M Series: PC-286 and PC-386
RM released PCs based on Intel 286 and 386 processors under the RM Nimbus name. The PC-286 and early PC-386 versions were termed the M Series due to the MCA bus used, and had a similar case design to that used by later models of the PC-186.
S Series: PC-386 and later
Later RM PCs using the 386 processor used an ISA bus and were shipped in a particularly ("S" for) slimline desktop case with only two 3.5" drive bays. The processor typically ran at 16 or 25MHz. Later models dropped the Nimbus name, although it was still used late enough to appear on some early (and still ISA-based) 486 models shipped in slightly taller (2 x 5.25" bay) cases. By this point, RM's computers were essentially ordinary IBM clones being sold specifically to the education market, with standard processors and buses, operating systems and software, as well as the normal ports (5-pin AT keyboard, 9-pin serial - including the mouse, 15-pin HD-sub VGA - although some 386 models used the less common 9-pin variant, etc), and the previous non-standard holdovers from the Z380 days long since abandoned.
Backward compatibility with the PC-186
Despite moving to a standard IBM-compatible architecture from the X series onwards, RM somewhat unusually maintained backwards compatibility with software written for their original Nimbus model by way of a "PC186" program that could be launched from MS-DOS or via a Windows icon, and would reboot the machine in an operating mode compatible with it. Various configuration options could be set before launch, and returning to normal IBM compatible mode was a simple matter of running the same program again with a particular option switch. It is not clear whether this was purely a software trick using emulation or DOS drivers that provided a compatibility layer between DOS and the old PC186 programs, or something included in the machines' hardware at the BIOS level, but it did take over the computer completely enough that many MS-DOS programs, including Windows, cannot be run whilst in PC186 mode.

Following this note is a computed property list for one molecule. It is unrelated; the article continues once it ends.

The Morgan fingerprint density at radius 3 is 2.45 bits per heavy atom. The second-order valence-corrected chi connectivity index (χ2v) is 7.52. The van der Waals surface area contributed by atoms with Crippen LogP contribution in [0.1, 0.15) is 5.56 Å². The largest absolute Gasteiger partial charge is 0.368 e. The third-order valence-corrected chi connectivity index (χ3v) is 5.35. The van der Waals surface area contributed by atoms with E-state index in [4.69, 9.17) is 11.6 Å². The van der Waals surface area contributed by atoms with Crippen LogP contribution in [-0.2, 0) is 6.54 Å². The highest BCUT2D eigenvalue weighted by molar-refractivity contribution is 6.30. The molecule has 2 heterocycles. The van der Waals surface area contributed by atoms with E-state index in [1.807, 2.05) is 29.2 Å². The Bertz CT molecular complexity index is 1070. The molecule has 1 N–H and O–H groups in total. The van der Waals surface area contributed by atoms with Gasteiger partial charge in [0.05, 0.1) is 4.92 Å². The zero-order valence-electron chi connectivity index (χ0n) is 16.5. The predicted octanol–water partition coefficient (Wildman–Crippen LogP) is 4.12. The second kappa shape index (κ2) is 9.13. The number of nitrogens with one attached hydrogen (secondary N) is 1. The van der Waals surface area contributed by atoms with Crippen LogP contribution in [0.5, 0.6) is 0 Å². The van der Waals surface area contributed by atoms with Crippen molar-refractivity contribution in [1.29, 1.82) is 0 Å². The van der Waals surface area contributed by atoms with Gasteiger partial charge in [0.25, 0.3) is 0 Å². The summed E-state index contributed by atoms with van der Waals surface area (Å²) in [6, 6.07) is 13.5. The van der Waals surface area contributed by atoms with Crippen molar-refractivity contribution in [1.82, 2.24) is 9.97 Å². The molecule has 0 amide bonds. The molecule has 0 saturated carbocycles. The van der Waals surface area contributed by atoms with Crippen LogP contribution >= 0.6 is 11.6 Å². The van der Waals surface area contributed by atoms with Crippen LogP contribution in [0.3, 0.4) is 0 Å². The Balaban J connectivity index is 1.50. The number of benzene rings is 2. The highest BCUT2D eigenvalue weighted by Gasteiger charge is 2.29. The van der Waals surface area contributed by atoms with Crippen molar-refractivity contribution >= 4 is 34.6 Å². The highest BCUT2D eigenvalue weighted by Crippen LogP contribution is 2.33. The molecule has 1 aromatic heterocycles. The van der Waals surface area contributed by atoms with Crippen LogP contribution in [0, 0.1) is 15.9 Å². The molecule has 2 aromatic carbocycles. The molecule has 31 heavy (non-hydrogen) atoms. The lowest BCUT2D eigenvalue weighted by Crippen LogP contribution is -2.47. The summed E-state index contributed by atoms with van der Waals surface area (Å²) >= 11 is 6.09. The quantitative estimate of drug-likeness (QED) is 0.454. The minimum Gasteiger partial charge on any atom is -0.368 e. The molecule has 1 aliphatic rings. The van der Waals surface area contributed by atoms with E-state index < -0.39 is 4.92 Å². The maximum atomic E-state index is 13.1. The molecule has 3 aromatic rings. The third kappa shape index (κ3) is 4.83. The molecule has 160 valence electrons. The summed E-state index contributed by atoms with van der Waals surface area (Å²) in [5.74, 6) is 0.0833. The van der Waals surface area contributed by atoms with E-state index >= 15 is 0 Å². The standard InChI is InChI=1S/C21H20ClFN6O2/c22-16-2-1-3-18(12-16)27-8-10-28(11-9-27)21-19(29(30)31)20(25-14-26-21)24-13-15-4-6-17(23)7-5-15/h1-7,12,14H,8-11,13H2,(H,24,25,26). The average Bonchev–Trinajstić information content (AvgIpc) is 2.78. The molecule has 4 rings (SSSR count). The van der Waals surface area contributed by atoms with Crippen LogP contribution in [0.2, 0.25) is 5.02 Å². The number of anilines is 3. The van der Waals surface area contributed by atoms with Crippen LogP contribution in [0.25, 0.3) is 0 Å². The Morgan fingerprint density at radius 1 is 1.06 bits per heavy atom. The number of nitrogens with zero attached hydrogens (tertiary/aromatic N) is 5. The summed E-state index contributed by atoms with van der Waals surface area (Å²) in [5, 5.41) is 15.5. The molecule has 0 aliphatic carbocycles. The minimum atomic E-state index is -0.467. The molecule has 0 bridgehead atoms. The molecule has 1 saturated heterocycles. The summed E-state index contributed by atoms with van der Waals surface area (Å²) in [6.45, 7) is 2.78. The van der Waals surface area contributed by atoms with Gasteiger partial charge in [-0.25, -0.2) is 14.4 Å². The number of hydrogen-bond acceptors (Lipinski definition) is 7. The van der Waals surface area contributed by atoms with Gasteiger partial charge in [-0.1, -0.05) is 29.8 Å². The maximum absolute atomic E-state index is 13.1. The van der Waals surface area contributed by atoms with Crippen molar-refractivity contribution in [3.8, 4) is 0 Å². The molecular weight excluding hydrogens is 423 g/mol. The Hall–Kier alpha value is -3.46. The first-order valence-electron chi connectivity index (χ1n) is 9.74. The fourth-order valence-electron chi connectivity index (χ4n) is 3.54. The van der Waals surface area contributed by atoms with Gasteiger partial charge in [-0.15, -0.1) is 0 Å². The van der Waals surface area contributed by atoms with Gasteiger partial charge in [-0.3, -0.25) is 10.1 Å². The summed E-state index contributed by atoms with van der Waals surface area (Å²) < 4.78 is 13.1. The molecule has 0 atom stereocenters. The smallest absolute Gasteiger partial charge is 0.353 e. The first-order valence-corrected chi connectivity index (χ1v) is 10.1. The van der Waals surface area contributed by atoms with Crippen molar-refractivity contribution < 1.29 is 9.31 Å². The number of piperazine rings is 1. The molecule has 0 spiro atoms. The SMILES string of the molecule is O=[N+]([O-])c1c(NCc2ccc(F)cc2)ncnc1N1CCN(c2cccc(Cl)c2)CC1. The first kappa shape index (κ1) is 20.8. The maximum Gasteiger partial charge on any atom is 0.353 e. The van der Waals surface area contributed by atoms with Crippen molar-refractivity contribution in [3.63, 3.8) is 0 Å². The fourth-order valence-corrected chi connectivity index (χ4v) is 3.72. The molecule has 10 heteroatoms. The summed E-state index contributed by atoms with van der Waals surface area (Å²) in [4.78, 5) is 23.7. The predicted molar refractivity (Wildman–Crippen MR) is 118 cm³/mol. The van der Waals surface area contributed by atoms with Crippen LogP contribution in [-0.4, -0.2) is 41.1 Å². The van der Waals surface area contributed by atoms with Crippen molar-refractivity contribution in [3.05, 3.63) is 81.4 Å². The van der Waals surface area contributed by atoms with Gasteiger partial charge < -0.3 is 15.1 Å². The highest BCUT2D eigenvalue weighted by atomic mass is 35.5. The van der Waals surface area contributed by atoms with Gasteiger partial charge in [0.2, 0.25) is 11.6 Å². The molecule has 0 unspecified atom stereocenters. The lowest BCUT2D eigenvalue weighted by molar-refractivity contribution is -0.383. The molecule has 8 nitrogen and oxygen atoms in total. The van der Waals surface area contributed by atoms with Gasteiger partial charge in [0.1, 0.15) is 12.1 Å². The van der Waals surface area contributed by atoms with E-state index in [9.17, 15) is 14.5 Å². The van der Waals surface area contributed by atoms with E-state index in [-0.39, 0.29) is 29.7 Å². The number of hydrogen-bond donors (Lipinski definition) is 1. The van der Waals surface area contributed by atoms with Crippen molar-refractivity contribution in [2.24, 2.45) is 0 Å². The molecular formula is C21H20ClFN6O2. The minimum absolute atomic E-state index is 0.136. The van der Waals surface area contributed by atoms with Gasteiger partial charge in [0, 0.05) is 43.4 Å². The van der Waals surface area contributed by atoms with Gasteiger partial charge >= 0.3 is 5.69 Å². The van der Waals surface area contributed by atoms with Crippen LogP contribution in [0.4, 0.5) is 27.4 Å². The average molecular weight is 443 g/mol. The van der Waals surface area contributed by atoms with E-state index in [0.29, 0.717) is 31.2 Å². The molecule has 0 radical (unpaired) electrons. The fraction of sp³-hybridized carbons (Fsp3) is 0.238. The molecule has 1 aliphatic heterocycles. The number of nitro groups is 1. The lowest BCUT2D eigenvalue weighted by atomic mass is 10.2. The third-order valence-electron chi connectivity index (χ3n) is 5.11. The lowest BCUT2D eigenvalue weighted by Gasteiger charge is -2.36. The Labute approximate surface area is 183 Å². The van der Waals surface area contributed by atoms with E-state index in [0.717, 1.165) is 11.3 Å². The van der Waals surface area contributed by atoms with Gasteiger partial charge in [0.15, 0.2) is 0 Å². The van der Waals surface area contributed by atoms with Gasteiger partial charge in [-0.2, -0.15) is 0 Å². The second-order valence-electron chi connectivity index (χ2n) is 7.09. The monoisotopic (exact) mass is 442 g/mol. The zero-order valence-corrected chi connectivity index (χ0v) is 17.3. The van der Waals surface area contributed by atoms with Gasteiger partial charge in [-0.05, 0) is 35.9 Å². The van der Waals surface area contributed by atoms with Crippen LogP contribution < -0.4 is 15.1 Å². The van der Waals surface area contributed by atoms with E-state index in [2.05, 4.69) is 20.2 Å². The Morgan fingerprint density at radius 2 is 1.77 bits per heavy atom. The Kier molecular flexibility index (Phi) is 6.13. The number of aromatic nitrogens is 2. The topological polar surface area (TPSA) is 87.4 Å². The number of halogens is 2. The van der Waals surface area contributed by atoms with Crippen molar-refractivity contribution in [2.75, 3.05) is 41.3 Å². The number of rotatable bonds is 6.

RM Nimbus PCs were usually connected to local area network supplied by RM. The company's initial network solution was RM Net, comprising RM Nimbus PC-186 workstations and servers. Later an RM Nimbus AX or VX became the usual choice of fileserver. PC-186 workstations could be designated as print servers, allowing shared access to printers from all workstations.
The network used Microsoft MS-Net server and client software, Zilog Z-Net network interface cards, coaxial cable and BNC connectors. It allowed up to 127 workstations to be connected and booted directly from the network server.
Network users could be members of user groups, with each group receiving a customisable menu of programs to execute or a Windows 3.0 desktop, optionally without the 'File' menu in Program Manager.
By current standards network security was primitive.
RM Net was superseded in the early 1990s by RM Net LM, a network operating system based on Microsoft LAN Manager. RM Net LM retained support for PC-186 workstations, allowing them to boot to MS-DOS and to start Windows 3.0.